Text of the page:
MakerDAO Moves to Full Decentralization; Maker Foundation to Close in ‘Months’
The original decentralized finance (DeFi) protocol started out decentralized and to decentralization it will return.
The Maker Foundation has announced that it is turning over operations entirely to its decentralized autonomous organization (DAO), MakerDAO, as its founder Rune Christensen has long promised.
“The Foundation will formally dissolve within the next few months,” Christensen wrote in a blog post shared in advance with CoinDesk. No more specific timeline was offered.
MakerDAO has been wildly influential within crypto, especially the Ethereum community.
It has more often than not had the most assets locked in its smart contracts of any other DeFi protocol. Its founders pioneered the DAO structure early on only to formalize into a traditional organizational structure in 2018, which engendered internal tension and division.
MakerDAO is best known as the creator of the DAI stablecoin, but DAI is enabled by a lending system that has allowed many crypto holders to make use of their assets without selling them.
The Maker Foundation is the formal organization that was created to steward the protocol through its early days until holders of the MKR token were ready to take on all aspects of stewarding the project, managing all its teams, making necessary upgrades and promoting its use around the world.
The intent was always to gradually decentralize the home office out of existence.
On Tuesday, Christensen wrote:
“From the earliest days of Maker, everyone involved worked tirelessly to devise a framework for scientific governance and create an infrastructure for a new generation of open financial services that can be used by anyone, anywhere, anytime. We all hoped for success, but knew it would never be guaranteed. We realized that only a very independent, passionate, and committed Maker community could make success a reality in the end.”
When CoinDesk spoke to Christensen in 2019, he seemed as though he was looking forward to a project he didn’t have to be in charge of any longer. While Christensen has been preparing everyone for this move from the Foundation’s earliest days, it echoes a move by a pioneering non-custodial exchange, ShapeShift, which also put the wheels of decentralization in motion this month, though that came as a surprise to everyone.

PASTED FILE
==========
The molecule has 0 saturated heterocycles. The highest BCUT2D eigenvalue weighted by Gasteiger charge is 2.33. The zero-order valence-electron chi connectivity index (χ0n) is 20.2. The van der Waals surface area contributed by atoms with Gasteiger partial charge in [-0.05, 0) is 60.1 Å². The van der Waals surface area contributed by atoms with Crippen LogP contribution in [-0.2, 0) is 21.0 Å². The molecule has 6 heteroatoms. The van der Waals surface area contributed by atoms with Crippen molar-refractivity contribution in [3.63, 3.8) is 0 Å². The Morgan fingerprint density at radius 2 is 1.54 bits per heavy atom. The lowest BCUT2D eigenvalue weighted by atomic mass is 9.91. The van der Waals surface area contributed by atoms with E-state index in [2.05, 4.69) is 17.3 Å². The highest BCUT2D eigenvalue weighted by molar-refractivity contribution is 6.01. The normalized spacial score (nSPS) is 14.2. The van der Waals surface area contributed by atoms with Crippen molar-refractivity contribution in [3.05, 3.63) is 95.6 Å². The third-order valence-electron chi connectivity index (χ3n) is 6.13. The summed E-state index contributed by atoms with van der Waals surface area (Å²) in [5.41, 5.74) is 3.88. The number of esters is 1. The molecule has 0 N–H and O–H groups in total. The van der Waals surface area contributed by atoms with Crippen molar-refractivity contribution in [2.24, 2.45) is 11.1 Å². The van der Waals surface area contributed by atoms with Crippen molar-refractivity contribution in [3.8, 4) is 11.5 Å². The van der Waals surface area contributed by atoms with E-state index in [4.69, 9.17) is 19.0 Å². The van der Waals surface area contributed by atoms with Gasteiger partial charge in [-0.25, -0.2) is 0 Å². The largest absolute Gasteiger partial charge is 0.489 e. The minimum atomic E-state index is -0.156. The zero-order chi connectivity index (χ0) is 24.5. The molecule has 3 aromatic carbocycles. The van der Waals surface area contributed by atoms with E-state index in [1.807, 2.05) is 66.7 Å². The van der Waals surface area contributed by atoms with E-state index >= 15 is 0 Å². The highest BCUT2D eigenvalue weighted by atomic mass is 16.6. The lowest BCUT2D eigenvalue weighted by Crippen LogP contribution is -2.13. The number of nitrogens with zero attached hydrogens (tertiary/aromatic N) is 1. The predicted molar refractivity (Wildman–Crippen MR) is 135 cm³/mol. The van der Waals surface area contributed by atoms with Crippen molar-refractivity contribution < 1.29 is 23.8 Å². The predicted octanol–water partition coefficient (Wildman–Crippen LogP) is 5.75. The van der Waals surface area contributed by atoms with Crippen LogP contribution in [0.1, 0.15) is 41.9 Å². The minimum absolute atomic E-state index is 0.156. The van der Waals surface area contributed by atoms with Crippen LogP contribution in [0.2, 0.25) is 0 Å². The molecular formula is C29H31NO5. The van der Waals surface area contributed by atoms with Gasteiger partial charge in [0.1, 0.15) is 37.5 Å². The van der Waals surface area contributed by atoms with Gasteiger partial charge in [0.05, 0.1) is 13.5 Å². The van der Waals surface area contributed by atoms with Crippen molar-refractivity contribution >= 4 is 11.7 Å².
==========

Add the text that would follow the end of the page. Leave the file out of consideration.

The Foundation was set up in 2018 at the behest of its early venture investors. In early 2019, this led to a rift between MKR holders and the organization, particularly in light of what one leaked legal letter described as a forced reconstitution of the foundation’s leadership. A detailed recounting of that transitional period would later be reported out by Bloomberg.
Since then, though, the protocol has generally made strong progress.
In April 2020, Christensen rolled out a plan to reach decentralization, putting more power in the hands of community members and remunerating them for their time.
As noted, it has remained one of the dominant forces in DeFi, found ways to improve itself and decentralized the assets it is able to incorporate as collateral for loans that generate DAI.
The community was tested in early 2020 when a sharp downturn in ETH prices left the overall protocol several million dollars undercollateralized. In a controversial move, it subsequently incorporated the fiat-backed stablecoin from Circle and Coinbase, USDC. MKR holders have subsequently added many more crypto assets to the mix, under the theory that the more assets it can incorporate the less the collapse of prices in any one can threaten the project.
Christensen’s ultimate vision has always been to include real-world assets as collateral.
In March of this year MakerDAO created the Core Units framework, essentially committees that would take the lead in key aspects of running the protocol; that is, they do the work the Foundation once took on. This very much squares with what Christensen described to CoinDesk as “DAO teams” in 2019.
“I look forward to once again being an independent community member and Maker Forum participant,” Christensen wrote.Source